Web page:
From pandemic phases and hybrid work models to rising inflation and the return of tourists, the retail sector is still grappling with a lot of changes.
The streets of major urban areas are starting to experience a heavier volume of office workers and tourists, a trend that is vital to the continued recovery of the retail sector in downtown submarkets. The work-from-home model changed everything for retailers, according to experts participating in a recent webinar sponsored by Placer.ai. However, restaurants and stores located in the suburbs have adapted quicker and fared better. Rising gas prices and inflation represent new dangers looming on the horizon. The session was moderated by Ethan Chernofsky, Vice President, Marketing for Placer.ai.
“There was already an incredible amount of retail disruption heading into COVID-19 and, two years later, we are starting to see a recovery in high-density urban areas, including New York City,” explained Whitney Arcaro, Executive Vice President, Head of Marketing & Retail at RXR Realty. “Contributing to the comeback of late has been the return of tourism, particularly among international travelers. Evergreen properties, which combine high-density commercial and residential uses, have particularly fared well.”
“Everyone is keeping a watchful eye on gas prices and the accompanying inflation because that scenario is just bad for all retail, but particularly hard on families operating on a weekly budget,” said James Cook, Americas Director of Research at JLL. “Now, when consumers fill up their car with gas, they have $30 less to spend on everything. This translates to families eating out less and purchasing less discretionary items.”
Work-from-home kept consumers off the streets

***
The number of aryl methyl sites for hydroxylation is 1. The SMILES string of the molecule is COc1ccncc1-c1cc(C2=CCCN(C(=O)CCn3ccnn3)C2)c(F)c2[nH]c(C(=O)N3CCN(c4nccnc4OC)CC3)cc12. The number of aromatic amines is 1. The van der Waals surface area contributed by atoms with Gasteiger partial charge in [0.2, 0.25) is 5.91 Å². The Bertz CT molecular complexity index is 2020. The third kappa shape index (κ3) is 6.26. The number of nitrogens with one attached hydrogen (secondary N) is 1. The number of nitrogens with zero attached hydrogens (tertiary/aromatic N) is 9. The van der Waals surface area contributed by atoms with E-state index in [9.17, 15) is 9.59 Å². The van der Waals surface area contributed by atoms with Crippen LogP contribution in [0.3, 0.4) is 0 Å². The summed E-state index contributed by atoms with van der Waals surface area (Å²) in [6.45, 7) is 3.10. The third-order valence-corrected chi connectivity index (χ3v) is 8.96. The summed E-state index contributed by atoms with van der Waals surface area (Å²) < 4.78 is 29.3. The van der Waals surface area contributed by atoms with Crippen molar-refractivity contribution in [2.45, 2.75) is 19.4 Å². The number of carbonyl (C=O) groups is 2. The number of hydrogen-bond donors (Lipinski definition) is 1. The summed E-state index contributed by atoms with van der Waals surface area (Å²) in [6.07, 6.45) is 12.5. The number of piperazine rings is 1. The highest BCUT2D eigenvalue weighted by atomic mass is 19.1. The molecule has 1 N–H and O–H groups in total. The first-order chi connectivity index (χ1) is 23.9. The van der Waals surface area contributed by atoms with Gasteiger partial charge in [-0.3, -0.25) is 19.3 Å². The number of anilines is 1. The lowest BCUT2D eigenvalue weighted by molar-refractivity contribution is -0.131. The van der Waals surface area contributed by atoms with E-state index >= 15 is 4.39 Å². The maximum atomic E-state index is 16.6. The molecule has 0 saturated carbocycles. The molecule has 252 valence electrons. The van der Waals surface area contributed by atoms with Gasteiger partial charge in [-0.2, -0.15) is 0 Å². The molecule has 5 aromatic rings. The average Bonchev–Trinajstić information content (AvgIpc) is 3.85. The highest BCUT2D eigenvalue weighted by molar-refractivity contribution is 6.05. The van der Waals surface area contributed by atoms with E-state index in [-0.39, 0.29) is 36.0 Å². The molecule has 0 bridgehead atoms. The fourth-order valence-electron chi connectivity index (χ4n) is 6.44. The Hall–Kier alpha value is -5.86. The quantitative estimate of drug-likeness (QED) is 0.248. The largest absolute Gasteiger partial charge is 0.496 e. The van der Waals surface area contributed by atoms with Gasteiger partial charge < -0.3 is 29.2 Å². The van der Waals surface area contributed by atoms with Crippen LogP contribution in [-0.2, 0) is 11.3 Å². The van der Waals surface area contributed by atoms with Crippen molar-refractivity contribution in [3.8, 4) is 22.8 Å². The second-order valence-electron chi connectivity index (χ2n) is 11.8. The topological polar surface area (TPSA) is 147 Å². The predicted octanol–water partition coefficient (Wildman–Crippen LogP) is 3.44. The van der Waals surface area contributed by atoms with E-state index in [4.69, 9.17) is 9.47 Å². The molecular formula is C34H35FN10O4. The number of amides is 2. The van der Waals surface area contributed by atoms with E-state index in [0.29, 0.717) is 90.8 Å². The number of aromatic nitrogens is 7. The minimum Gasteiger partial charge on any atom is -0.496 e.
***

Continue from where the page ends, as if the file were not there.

Cook noted that the retail sector experienced “a new dawn…when the people started working from their homes because this basically removed people from the downtown areas. Retail sales in the central business district plummeted but we are seeing strong signs of a comeback.”
According to a retail report issued by JLL earlier this year, “Office workers aren’t back at pre-pandemic rates, but every month welcomes more and more people back, supporting retail that relies on a robust daytime population. People are traveling again and, with international restrictions ending, popular urban tourist destinations are poised to see more visitors.”
“When companies decide on work from home policies, they are studying occupancy costs versus revenue and, in most cases, not mandating a return to work,” added Arcaro. “This typically entails more flexibility for the sales force and less for those in the creative fields that thrive on brainstorming and tackling issues as a team. Or, they may require employees to work from the office two or three days per week. For industries – such as law, architecture, real estate and investment banking – tutelage and mentorship are absolutely essential but these decisions vary industry by industry and company by company. Everyone is still trying to figure it out.”
Restaurants add drive-throughs to boost sales
Shifting behaviors among workers, consumers and tourists have created ongoing challenges for restaurants.
“National restaurant chains adapted quicker and are better positioned for the future because more consumers are eating out in the suburbs,” Cook added. “This is not so much the case in cities. Restaurants quickly pivoted to curbside delivery and pick-up models, and new formats are including one, two and even three drive-through lanes. They are trying to serve a high volume of consumers with less people. One positive aspect of the pandemic was the return of outside dining in urban locations. No one wants that to go away.”
“Medical uses are emerging as the new ‘banks’ for retail centers and developers, in particular, love the stability of the sector,” Arcaro said. “This includes Botox providers and cosmetic dentistry. Digitally native brands are also increasingly choosing brick and mortar locations to increase their brand. The quick-service restaurant category is not perceived as fast food anymore and there seems to be a new kid in town every two years or so.”